The exhibition also features an educational program aimed at school pupils of all ages, who are given guided tours by young students of Seville University, who have become impartially involved in the educational activities arranged by the foundation. The foundation has also installed an audio tour, as well as free entry to the exhibition on Sunday afternoons.



After the educational visit, school children wrap up their visit to the foundation with an activity that allows them to put into practice the concepts explained during the tour in relation to the different engraving techniques and functions. At the end of this workshop, participants are fully able to explain the process of how engravings are made and compare and comment on the images.




Gustavo Torner Sculptures

The Focus-Abengoa Foundation has increased its artistic heritage through the acquisition of four sculptures by Gustavo Torner (painter, sculptor, illustrator and engraver attached to the so-called “Grupo de Cuenca” – “Cuenca School”). The sculptures in question belong to the series “La rectitud de las cosas” and are currently located at Campus Palmas Altas:

  • La Rectitud de las Cosas XXXI.
  • La Rectitud de las Cosas XXXII.
  • La Rectitud de las Cosas XXXIII.
  • La Rectitud de las Cosas XXXIV.

This marks an unprecedented addition to our collection of contemporary art, and is our first example of outdoor sculpture, which had hitherto been sadly missing from the collection. The sculptures are currently displayed on both the terraces and in the central square of Campus Palmas Altas, meaning that they can be seen by Abengoa employees and visitors alike. They can also be seen within the corporate headquarters designed by Richard Rogers.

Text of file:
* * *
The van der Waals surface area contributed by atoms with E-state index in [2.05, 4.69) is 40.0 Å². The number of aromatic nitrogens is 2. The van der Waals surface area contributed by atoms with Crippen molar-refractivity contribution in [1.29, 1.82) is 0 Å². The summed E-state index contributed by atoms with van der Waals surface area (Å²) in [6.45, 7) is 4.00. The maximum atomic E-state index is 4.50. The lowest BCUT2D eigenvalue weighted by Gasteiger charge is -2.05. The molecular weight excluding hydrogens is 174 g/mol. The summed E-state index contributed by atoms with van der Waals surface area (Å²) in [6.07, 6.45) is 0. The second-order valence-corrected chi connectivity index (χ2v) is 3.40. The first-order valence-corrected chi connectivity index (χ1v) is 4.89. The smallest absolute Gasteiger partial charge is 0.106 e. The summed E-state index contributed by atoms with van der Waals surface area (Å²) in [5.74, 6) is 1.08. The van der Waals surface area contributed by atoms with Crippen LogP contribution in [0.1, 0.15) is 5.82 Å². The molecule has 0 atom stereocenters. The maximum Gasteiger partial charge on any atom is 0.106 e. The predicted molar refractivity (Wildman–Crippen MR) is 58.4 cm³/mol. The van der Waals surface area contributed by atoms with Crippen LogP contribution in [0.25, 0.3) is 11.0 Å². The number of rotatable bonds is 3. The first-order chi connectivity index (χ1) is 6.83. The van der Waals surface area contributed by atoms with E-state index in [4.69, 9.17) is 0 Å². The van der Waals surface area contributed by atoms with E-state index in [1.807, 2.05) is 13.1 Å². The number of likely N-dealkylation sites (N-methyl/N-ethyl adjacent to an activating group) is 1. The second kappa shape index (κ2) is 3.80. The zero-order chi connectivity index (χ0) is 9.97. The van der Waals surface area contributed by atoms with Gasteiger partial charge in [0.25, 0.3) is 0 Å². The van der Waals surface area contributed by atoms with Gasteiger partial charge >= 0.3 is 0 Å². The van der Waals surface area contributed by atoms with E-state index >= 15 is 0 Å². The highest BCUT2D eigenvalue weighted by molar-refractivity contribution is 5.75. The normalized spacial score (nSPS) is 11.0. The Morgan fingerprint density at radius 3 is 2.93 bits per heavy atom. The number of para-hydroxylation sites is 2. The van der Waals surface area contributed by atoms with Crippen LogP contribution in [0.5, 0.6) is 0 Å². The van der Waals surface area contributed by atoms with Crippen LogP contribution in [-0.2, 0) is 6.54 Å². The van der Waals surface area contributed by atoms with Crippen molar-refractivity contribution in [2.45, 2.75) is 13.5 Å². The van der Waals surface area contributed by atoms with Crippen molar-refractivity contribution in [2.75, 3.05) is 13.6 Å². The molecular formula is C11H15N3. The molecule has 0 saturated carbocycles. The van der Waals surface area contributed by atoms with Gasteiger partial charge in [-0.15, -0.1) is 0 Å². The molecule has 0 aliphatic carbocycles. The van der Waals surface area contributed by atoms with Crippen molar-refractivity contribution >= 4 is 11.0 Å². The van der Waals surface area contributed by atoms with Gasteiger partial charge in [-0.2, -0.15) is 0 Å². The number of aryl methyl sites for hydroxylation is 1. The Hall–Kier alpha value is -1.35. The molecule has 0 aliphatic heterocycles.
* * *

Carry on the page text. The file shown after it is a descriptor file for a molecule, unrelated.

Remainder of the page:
Assessing the Effectiveness of Abengoa Contributions to the Community

In an attempt to evaluate and gauge the effectiveness of its contributions to society, Abengoa has launched a project with the ultimate aim of devising a model that will allow the company to weigh up the tangible and intangible impacts of its social actions.

The growing importance of being able to evaluate investments within society stems from the need to provide evidence and transparency regarding the achievements or returns on investments, and similarly to ensure that resources are managed efficiently, thus ensuring that the investment has the maximum possible effect.

With this in mind, Abengoa has developed a four-step approach that will provide the company with a practical, simple and improved analytical tool for evaluating its social impact.


An analysis of each project leads to a graphic representation of its impact on affected stakeholders, in addition to a Social Return on Investment (SROI) ratio, illustrating just how effective the investment has been at generating social value.